The government has not responded to requests about the status of the town.
Some TPLF fighters were also believed to have reached Debre Sina, about 30 kilometers closer to Addis Ababa, diplomats briefed on the security situation said.

In Pretoria, South African President Cyril Ramaphosa and Kenyan counterpart Uhuru Kenyatta added to calls for the warring parties to commit to an immediate cease-fire.
But Abiy himself has cast doubts on the prospects for a peaceful solution.
“Starting tomorrow, I will mobilize to the front to lead the defense forces,” he said in a statement on Monday.
“Those who want to be among the Ethiopian children who will be hailed by history, rise up for your country today. Let’s meet at the front.”
Meanwhile, the United Nations on Tuesday launched a major drive to deliver food aid to two towns in northern Ethiopia despite the looting of warehouses.
The UN’s World Food Programme said the operation would serve more than 450,000 people over the next two weeks in the towns of Kombolcha and Dessie which lie at a strategic crossroads on the main highway to Addis Ababa.


Germany orders 40,000 vaccine doses as precaution against monkeypox spread

Germany orders 40,000 vaccine doses as precaution against monkeypox spread
Updated 10 sec ago

Germany orders 40,000 vaccine doses as precaution against monkeypox spread

Germany orders 40,000 vaccine doses as precaution against monkeypox spread
Germany has ordered 40,000 doses of a Bavarian Nordic vaccine to be ready to vaccinate contacts of those infected with monkeypox if an outbreak in Germany becomes more severe, but officials are banking on other precautionary measures for now.
Speaking at a press conference, German Health Minister Karl Lauterbach said on Tuesday that measures such as an isolation period of at least 21 days recommended for infected people would suffice for now to contain the outbreak.
“If infections spread further we will want to be prepared for possible ring vaccinations that are not yet recommended at this point but might become necessary,” said Lauterbach, referring to the strategy of vaccinating contacts of an infected person.
He said the outbreak of monkeypox could be contained and did not signal the start of a new pandemic, adding that early intervention can prevent the pathogen from becoming firmly established in communities.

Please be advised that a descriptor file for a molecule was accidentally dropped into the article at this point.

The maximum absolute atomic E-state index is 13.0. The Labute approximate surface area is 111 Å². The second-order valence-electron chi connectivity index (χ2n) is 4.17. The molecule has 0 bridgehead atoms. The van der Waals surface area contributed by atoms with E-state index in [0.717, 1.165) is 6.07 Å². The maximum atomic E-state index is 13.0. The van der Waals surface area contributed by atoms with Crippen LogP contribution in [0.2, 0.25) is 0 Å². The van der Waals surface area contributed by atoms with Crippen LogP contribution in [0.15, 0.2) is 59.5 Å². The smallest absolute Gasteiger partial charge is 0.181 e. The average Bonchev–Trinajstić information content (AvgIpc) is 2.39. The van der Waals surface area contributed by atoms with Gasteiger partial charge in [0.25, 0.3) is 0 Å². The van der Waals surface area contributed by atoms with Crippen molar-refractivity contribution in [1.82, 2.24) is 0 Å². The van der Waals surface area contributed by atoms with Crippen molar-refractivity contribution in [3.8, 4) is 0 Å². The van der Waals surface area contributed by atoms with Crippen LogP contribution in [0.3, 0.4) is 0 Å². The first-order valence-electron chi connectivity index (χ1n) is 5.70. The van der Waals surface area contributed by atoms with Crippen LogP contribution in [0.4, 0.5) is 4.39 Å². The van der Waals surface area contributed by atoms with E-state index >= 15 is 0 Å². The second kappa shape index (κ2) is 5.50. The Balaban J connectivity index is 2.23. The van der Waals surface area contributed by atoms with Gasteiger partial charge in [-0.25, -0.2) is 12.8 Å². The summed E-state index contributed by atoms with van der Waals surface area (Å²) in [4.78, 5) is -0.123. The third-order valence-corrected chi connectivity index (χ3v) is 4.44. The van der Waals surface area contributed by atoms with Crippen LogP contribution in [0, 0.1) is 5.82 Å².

So far, five cases have been registered in Germany, all men, said Lothar Wieler, the head of Germany’s Robert Koch Institute for infectious diseases, also speaking at the press conference.
A World Health Organization official on Monday issued similar guidance, saying the outbreak does not require mass vaccinations because measures like hygiene and safe sexual behavior will help control the spread.
The WHO has registered more than 250 confirmed and suspected monkeypox infections, with a geographic spread that is unusual for the disease which is endemic in parts of west and central Africa but rare elsewhere.
US health officials said this week that there are more than 1,000 doses of the Bavarian Nordic vaccine in the national stockpile and they expect that level to ramp up very quickly in the coming weeks.
The vaccine is branded Jynneos in the United States where it is approved for use against smallpox and monkeypox. It is also approved for smallpox in Europe, where it is called Imvanex, but has been provided for off-label use in response to monkeypox cases.
The Danish company said last week it secured a contract with an undisclosed European country to supply Imvanex in response to new cases of monkeypox.

Pakistan bans Imran Khan’s rally, cracks down on supporters

Pakistan bans Imran Khan’s rally, cracks down on supporters
Updated 35 min 41 sec ago

Pakistan bans Imran Khan’s rally, cracks down on supporters

Pakistan bans Imran Khan’s rally, cracks down on supporters
  • Imran Khan urges supporters to converge on Islamabad on Wednesday for a massive rally

ISLAMABAD: Pakistan on Tuesday banned ousted Prime Minister Imran Khan from holding a massive, planned rally in the capital of Islamabad and cracked down on his supporters in overnight raids across the country, arresting hundreds.
The ban came hours after a policeman was killed during one of the raids, when a supporter of the former premier opened fire after officers entered his home in the city of Lahore.
Interior Minister Rana Sanaullah warned Khan that he would “not be allowed to disrupt peace in Islamabad” and would be arrested if needed, should the rally go ahead. Sanaullah earlier in the day accused Khan of seeking to create a civil war-like situation.
The former cricket star turned Islamist politician, Khan served as prime minister for over three and half years until he was ousted by a no-confidence vote in parliament in April.